State announces new COVID mental health helpline for Moore County

The state recently announced a COVID-19 Crisis Helpline for Moore and 20 other Middle Tennessee counties. Call 888-460-4351 if you need to talk to someone. It’s free and confidential. {File Photo}

A COVID-related illness or death of a loved one, the isolation of social distancing, unemployment, the stress of working from home, remote learning … it’s a lot. According to a recent East Tennessee State University poll more than half of Tennesseans reported feeling nervous, anxious, or on edge in the week before the poll.  More than two in five respondents reported feeling depressed (43.4%) and lonely (42.8%).

But help is available for those who reach out.

The Tennessee Department of Health recently announced a new mental health tool for those suffering from mental health stressors during the COVID-19 pandemic. Moore County will be one of 21 counties in Middle Tennessee supported by the Tennessee Recovery Project’s COVID-19 helpline at 888-460-4351.

The new helpline will also serve Bedford, Cheatham, Coffee, Davidson, Dickson, Franklin, Giles, Hickman, Humphreys, Lawrence, Lewis, Lincoln, Marshall, Maury, Montgomery, Perry, Robertson, Stewart, and Wayne counties.

A volunteer staff will answer the new helpline Monday through Friday from 8 a.m. to 6 p.m. and Saturdays from 8 a.m. to 12 p.m. It’s available to anyone struggling with emotional stressors due to the pandemic. Staff will connect callers with local resource that can help.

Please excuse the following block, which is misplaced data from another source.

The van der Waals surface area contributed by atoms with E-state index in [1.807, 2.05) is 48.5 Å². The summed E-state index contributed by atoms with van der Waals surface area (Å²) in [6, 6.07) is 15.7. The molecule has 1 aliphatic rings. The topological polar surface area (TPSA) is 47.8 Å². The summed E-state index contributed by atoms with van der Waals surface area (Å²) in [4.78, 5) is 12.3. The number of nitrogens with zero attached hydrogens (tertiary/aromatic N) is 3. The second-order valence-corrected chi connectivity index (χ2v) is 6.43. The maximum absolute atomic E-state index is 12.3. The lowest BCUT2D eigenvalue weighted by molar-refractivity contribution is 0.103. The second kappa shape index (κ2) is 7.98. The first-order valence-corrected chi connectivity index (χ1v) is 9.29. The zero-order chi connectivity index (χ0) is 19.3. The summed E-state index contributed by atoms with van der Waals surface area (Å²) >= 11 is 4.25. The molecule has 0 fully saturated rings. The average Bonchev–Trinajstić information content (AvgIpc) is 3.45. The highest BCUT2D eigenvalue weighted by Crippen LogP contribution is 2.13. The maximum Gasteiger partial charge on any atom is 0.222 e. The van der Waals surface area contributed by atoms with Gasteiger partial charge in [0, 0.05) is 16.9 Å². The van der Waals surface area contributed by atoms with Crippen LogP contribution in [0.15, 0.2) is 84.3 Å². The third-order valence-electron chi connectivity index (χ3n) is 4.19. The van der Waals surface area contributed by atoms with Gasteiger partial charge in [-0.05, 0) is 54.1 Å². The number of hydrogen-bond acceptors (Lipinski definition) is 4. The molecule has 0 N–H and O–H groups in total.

“There are a lot of people out there, dealing with stress, anxiety, fear, and depression, who are hurting right now.  We want people to know that it’s OK to not feel OK right now and that help is available, and thanks to this grant, the department and our community providers will be able to help more people,” said TDMHSAS Commissioner Marie Williams, LCSW.  “We are grateful to our federal partners for this funding, and the department is committed to leveraging all available resources to support the needs of Tennesseans and the community providers who serve them.”

Federal grant dollars fund the new helpline through the Federal Emergency Management Agency and in partnership with Centerstone, the Tennessee Recovery Project, the Substance Abuse and Mental Health Services Administration (SAMHSA), and the Tennessee Department of Mental Health and Substance Abuse Services. It’s part of a larger grant that seeks to offer crisis counseling in all 95 Tennessee counties.

For more information, visit the Tennessee Recovery Project Disaster Crisis Counseling Program’s Facebook page by clicking here. •

{The Lynchburg Times is an independently owned and operated newspaper that publishes new stories every morning. Covering Metro Moore County government, Jack Daniel’s Distillery, Nearest Green Distillery, Tims Ford State Park, Motlow State Community College, Moore County High School, Moore County Middle School, Lynchburg Elementary, Raider Sports, plus regional and state news.}

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